As shown in FIGS. 4A and 4B, an exemplary UV treatment portion 16 comprises a surface area feature 48 that increase the effective photocatalytic surface area within the conduit. A plurality of ribs, or raised portions 48 extend up from the inside surface of the conduit and thereby increase the surface area of the photocatalyst. A portion of the inside surface of the conduit may comprise a reflective surface, such as aluminum and may also comprise PCO material. In an exemplary embodiment, a reflective surface is coated or otherwise treated with a PCO material. In another exemplary embodiment, a portion of a reflective surface is coated with PCO material. A pattern of PCO material coating is contemplated to enhance and increase microbial reduction through the air treatment system. For example, on side of a rib, may be coated with PCO material and the other may be a reflective material, thereby producing increased UV light intensity on the opposing PCO coated surface of the rib. The length 62 of the UV light source and the cross-length dimension 63, or diameter in this embodiment, are shown in FIGS. 4A and 4B, respectively. The UV light source is an elongated UV light source as the length is more than three times the cross-length dimension.

As shown in FIGS. 5A and 5B, an exemplary UV treatment portion 16 comprises a flow deflector feature 46 that is configured to increase the amount of air or mixing of air along the inside surface of the conduit. An exemplary flow detector may comprise a fin 45 that directs air to swirl or move in a spiral direction through the conduit. The vortex feature 47 in configured around a tubular deflector 42 and therefore causes a portion of the airflow to swirl or spiral around the tubular deflector and be in close proximity to the inside surface. The tubular deflector shown in conical in shape and may come have a closed end on the upstream side, thereby causing all of the air to spiral or flow around the tubular deflector. In this embodiment, the tubular deflector may be UV light translucent or preferably substantially transparent to enable the UV light to pass therethrough to the inside surface of the conduit. This spiral air flow will increase the amount of air flow along the inside surface and will increase the resonance time of air with the inside surface. Increasing the resonance time of air along the inside surface may increase the effectiveness of microorganisms and/or VOC reduction. A flow detector may comprise a fin that is configured in a spiral configuration as shown. The fins may be any width and may extend substantially to the center of the conduit. The flow deflector may be configured to produce a vortex through the airflow conduit.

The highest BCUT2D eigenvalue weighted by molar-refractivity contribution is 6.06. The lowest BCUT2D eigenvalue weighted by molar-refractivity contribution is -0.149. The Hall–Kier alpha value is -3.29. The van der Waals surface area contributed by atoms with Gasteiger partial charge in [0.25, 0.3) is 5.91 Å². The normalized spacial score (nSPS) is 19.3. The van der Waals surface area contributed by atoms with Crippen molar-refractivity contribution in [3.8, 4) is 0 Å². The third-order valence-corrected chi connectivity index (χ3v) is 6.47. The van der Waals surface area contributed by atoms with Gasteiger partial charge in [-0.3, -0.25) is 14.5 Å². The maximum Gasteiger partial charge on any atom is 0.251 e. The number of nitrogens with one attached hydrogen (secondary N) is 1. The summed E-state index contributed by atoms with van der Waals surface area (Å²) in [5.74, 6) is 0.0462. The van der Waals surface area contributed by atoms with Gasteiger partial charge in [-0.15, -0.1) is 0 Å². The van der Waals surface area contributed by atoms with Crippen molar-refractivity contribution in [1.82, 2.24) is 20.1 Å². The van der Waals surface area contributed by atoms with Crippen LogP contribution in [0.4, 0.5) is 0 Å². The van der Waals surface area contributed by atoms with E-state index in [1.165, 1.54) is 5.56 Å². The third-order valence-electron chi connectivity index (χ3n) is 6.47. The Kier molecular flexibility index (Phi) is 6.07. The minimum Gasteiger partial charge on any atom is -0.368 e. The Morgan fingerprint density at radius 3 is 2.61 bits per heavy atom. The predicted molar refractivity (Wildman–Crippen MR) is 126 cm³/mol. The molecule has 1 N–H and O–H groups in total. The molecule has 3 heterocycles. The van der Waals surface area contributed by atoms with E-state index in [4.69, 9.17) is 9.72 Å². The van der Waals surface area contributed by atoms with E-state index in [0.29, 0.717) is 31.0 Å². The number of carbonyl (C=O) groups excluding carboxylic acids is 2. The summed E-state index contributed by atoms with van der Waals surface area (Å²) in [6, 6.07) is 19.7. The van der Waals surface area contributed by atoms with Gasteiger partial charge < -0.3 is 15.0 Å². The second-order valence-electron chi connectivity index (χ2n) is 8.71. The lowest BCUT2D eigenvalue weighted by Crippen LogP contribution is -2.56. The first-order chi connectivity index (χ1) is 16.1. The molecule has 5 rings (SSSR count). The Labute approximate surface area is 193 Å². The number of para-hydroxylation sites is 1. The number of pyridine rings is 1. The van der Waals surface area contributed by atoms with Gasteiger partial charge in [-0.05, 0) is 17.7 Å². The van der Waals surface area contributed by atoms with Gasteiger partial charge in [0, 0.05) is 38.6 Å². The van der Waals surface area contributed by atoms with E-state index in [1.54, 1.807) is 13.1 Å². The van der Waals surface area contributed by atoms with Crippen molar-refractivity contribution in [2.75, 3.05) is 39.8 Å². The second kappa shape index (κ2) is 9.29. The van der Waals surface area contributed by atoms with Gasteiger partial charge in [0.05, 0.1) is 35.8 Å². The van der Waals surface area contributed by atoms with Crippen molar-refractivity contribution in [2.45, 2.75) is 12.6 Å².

As shown in FIGS. 6A and 6B, an exemplary UV treatment portion 16 comprises a reflective surface 34 that is configured over a portion of the inside surface 31. A photocatalyst material 44 is configured over a portion of the inside surface as well. A combination of reflective and PCO surfaces may be configured along the inside surface to enhance reactivity on the PCO material. The reflective and PCO surfaces are configured in alternating bands that spiral down the length of the inside surface of the conduit.

As shown in FIGS. 7A and 7B, an exemplary X-ray portion 18 comprises an X-ray emitter 80 that projects X-rays 82 onto a photocatalytic mesh 86. The photocatalytic mesh comprises strands 87 and open areas 88. The photocatalytic mesh comprises a photocatalytic material 44, such as a coating onto a mesh or screen. The photocatalytic mesh is configured within the conduit and airflow 35 passes through the open areas 88 of the mesh. The X-ray emitter is configured within the conduit 34 and projects X-rays 82 in a direction substantially parallel with the airflow direction, or down along the conduit 34.

As shown in FIG. 9, an exemplary air treatment system 10 comprises a particulate filtration portion 12 and a disinfecting portion 14. The filtration portion is upstream of the disinfecting portion 14, as indicated by the airflow 35 direction through the air treatment system, indicated by the bold arrows pointing into the filter portion, along the length of the conduit and out of the airflow outlet 39. The filtration portion and the disinfecting portion are configured within a single and continuous conduit 34. The conduit may be a contiguous conduit made out of a single piece of material and various modules may be incorporated therein. The disinfecting portion 14 comprises a UV treatment portion 16 and an X-ray portion 18. The UV treatment portion comprises a UV light source 60 and a photocatalytic material 44 that is configured along at least a portion of the inside surface 31. The X-ray portion comprises an X-ray emitter 80 configured within the conduit 34 and a photocatalytic mesh 86 or X-ray receiver 87 configured within the conduit and in line with the projected X-rays from the X-ray emitter. The X-ray emitter 80 is configured upstream of the UV light source and the X-ray receiver 87 is configured downstream of the UV light source 60. The X-rays 82 are projected substantially along the entire length of the disinfecting portion 14 of the air treatment system 10. The X-rays having a longer resonance time in the conduit compared with the embodiment shown in FIG. 1 may provide more effective disinfecting. The thickness Sd of the X-ray receiver 87 is shown in FIG. 9. The thickness of the X-ray receiver may be provided for effective disinfection of air flowing therethrough. The length 43 of the conduit 34 is shown in FIG. 9. The disinfecting portion 14 is more than 75% of the length of the conduit.